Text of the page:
EV Range High Anxiety: Normal Driving May Cut Range In Half

Paul Niedermeyer
by Paul Niedermeyer

Would you set out for a drive with your low fuel light on, knowing there was no place to buy gas? That’s the painful reality many EV drivers are going to be faced with every morning after unplugging their fully-charged battery and heading out on the road. Most conventional cars have about 50 to 60 miles left after the gauge hits empty, plenty of time to find a gas station. But according to a Consumer Reports test of a Mitsubishi i-MIEV, the stated range of 100 miles with a full battery is more like 60 or 50 under typical conditions, if you consider using lights at night, indulging in heat or A/C, or driving at 65 mph typical. I do. And so will most drivers. Disappointment with their $40k electric mini-car is inevitable. Just don’t say Darryl Siry or I didn’t warn you:

I wrote about the potentially misleading and confusing issue of EV range here, and former Tesla exec Darryl Siry has gone public with his concerns of EV makers’ unrealistic claims here, and more specifically, he took Nissan’s 100 mile claim for the Leaf to task here. The problem is well understood by EVers, but not at all so well by the public. Here’s the sixty second capsule version explanation:

IC engines operate at very low efficiency levels, from effectively zero% at a stop light, to maybe in the teens or low twenties at high speeds. We’re used to getting better mileage (range) on the freeway than in the city. But the amount of actual energy required to propel the car is much higher at speed; this is masked by the improved efficiency of the gas engine at those higher speeds.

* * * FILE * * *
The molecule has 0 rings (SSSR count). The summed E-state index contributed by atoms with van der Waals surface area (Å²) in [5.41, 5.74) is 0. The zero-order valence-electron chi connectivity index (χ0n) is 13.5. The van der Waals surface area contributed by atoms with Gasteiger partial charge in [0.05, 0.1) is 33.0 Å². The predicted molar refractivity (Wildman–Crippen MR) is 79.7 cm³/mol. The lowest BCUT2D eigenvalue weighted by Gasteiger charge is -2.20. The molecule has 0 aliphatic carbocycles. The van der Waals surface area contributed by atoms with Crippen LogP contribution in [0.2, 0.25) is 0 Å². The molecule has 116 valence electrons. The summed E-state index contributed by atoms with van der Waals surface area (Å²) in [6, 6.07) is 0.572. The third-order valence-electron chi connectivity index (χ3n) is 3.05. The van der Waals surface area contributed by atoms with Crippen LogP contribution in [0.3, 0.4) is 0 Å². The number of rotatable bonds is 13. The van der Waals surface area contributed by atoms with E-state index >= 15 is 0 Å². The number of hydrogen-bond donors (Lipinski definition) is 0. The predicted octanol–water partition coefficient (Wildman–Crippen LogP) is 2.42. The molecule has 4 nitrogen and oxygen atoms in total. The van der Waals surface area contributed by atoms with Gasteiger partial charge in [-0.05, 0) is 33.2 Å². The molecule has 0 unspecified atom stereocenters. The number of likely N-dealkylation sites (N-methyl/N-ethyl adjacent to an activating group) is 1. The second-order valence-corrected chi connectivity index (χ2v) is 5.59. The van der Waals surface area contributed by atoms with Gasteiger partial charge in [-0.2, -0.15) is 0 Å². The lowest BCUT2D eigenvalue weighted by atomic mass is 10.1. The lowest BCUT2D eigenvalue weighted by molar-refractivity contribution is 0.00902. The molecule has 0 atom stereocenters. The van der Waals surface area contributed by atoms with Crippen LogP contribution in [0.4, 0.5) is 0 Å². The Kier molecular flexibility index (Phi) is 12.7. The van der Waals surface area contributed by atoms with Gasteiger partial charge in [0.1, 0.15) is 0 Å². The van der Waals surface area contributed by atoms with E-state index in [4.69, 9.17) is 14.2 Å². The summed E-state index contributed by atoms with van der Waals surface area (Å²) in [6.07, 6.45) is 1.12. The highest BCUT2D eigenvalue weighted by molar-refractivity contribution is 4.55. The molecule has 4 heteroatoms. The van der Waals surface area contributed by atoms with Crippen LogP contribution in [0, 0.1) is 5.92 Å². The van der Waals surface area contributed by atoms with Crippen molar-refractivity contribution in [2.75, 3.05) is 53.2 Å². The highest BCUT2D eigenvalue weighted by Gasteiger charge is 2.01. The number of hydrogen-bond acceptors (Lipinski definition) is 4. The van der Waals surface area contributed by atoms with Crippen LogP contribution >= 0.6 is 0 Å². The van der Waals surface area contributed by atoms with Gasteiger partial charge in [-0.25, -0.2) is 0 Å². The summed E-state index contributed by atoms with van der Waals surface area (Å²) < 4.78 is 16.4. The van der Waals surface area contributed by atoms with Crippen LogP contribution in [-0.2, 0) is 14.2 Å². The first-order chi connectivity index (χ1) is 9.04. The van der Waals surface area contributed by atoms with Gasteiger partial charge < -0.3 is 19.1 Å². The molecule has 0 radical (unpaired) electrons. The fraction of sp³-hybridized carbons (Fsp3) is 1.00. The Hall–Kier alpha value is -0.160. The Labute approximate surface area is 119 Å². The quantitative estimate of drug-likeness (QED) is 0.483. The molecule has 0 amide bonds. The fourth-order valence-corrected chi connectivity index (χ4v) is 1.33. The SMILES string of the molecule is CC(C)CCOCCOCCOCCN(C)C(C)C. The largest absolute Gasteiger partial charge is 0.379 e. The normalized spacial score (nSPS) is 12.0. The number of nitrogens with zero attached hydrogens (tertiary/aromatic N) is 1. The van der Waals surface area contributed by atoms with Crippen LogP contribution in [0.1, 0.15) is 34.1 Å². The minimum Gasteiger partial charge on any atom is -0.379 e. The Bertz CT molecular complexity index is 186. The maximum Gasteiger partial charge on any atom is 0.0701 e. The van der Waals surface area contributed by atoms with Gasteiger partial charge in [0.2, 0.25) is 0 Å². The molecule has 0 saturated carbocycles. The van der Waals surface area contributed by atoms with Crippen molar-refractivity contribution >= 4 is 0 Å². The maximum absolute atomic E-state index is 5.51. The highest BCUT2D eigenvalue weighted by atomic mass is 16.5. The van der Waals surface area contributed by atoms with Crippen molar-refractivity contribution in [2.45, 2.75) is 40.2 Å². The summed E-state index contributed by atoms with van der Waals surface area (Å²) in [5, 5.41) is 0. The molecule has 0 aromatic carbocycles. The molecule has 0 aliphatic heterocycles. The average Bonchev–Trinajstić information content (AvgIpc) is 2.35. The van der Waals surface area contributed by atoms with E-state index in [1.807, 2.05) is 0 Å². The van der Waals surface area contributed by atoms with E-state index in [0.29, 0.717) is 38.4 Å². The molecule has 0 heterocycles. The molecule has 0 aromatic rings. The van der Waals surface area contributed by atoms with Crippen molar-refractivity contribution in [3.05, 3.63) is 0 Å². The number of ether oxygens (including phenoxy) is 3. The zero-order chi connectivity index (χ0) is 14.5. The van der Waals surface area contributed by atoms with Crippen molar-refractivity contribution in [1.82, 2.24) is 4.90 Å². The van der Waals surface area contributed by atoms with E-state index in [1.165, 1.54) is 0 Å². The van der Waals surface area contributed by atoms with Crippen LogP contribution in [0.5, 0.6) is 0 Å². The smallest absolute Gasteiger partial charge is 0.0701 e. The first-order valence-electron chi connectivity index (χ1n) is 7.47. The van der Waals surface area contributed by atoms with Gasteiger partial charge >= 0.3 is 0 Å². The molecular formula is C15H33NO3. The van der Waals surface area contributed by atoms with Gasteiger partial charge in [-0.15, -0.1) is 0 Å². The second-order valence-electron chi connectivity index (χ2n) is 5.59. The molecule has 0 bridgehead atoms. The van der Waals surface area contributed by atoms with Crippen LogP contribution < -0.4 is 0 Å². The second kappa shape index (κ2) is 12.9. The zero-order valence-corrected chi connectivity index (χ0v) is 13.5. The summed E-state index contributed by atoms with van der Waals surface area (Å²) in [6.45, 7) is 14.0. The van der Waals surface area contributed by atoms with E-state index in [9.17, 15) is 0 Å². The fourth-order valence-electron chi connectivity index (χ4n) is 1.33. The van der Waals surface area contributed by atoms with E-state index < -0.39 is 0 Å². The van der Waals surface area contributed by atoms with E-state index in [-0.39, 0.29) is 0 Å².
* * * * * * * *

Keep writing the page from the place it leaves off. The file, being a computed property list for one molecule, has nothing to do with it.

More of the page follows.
An electric motor operates at close to 90% efficiency pretty much all the time, so there is essentially a direct correlation to the energy required to move the car, and the mileage (range). And since EV’s use no energy at a standstill (if the heat, lights and radio are off, as in the tests), city driving patterns are dramatically more favorable to EVs.

That explains why EV makers like Nissan and Mitsubishi are using the EPA City”, or “UDDS” driving cycle. This test cycle assumes an average driving speed of 19.59 mph and in the 22 minute driving cycle, it assumes you only break 40 mph once, for about 100 seconds, and never exceed about 58 mph. Not exactly a typical commute from the ‘burbs.

If the EV manufacturers used the US06 driving cycle, which more closely resembles typical US driving patterns, the projected range would be significantly less. But that wouldn’t look good in all the PR and ads. We’ve said it before and we’ll say it again: EVs potentially make great city cars. But head out on the highway, and you’ll be looking for an adventure all too soon.

Paul Niedermeyer
Paul Niedermeyer

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  • Guyincognito Guyincognito on Dec 18, 2009

    I'm a firm believer (despite my often skepticism) that EV's are the cars of the future. However, they are nowhere near ready (or needed) now. I always hear the average commute is 40 miles stat bandied about, and I'll accept that as fact. However, I would venture to guess that most people need to get groceries and pick up the kids from school a couple of times a week, nevermind regularly taking the kids to sports practice or going out to dinner, etc. A 70 mile range would not be feasible for such people. Will they exist as a niche vehicle for those rich enough to afford an impractical but likely not very fun second car? Sure. But we'll need another breakthrough before they are adopted on a wide scale.